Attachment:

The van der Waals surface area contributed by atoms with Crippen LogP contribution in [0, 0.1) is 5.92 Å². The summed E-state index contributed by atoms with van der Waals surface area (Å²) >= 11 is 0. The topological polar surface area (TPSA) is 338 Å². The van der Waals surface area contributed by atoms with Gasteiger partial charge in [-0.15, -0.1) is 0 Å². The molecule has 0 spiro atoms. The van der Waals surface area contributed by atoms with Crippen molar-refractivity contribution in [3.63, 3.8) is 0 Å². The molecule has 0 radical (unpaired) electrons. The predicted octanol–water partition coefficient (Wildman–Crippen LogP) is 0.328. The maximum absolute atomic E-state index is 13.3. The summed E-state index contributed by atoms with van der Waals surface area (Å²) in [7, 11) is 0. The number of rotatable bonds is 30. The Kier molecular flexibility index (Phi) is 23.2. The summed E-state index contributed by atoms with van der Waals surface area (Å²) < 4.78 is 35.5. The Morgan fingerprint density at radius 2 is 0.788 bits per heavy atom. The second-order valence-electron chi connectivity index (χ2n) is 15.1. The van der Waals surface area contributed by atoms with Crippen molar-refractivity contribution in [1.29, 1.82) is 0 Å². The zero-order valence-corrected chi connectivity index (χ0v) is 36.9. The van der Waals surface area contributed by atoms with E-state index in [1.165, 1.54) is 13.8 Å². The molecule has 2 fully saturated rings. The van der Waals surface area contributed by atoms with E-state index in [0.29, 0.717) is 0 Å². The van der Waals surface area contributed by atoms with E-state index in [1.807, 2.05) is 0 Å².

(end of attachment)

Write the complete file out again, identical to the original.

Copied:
The van der Waals surface area contributed by atoms with Crippen LogP contribution in [0, 0.1) is 5.92 Å². The summed E-state index contributed by atoms with van der Waals surface area (Å²) >= 11 is 0. The topological polar surface area (TPSA) is 338 Å². The van der Waals surface area contributed by atoms with Gasteiger partial charge in [-0.15, -0.1) is 0 Å². The molecule has 0 spiro atoms. The van der Waals surface area contributed by atoms with Crippen molar-refractivity contribution in [3.63, 3.8) is 0 Å². The molecule has 0 radical (unpaired) electrons. The predicted octanol–water partition coefficient (Wildman–Crippen LogP) is 0.328. The maximum absolute atomic E-state index is 13.3. The summed E-state index contributed by atoms with van der Waals surface area (Å²) in [7, 11) is 0. The number of rotatable bonds is 30. The Kier molecular flexibility index (Phi) is 23.2. The summed E-state index contributed by atoms with van der Waals surface area (Å²) < 4.78 is 35.5. The Morgan fingerprint density at radius 2 is 0.788 bits per heavy atom. The second-order valence-electron chi connectivity index (χ2n) is 15.1. The van der Waals surface area contributed by atoms with Crippen molar-refractivity contribution in [1.29, 1.82) is 0 Å². The zero-order valence-corrected chi connectivity index (χ0v) is 36.9. The van der Waals surface area contributed by atoms with E-state index in [1.165, 1.54) is 13.8 Å². The molecule has 2 fully saturated rings. The van der Waals surface area contributed by atoms with E-state index in [0.29, 0.717) is 0 Å². The van der Waals surface area contributed by atoms with E-state index in [1.807, 2.05) is 0 Å².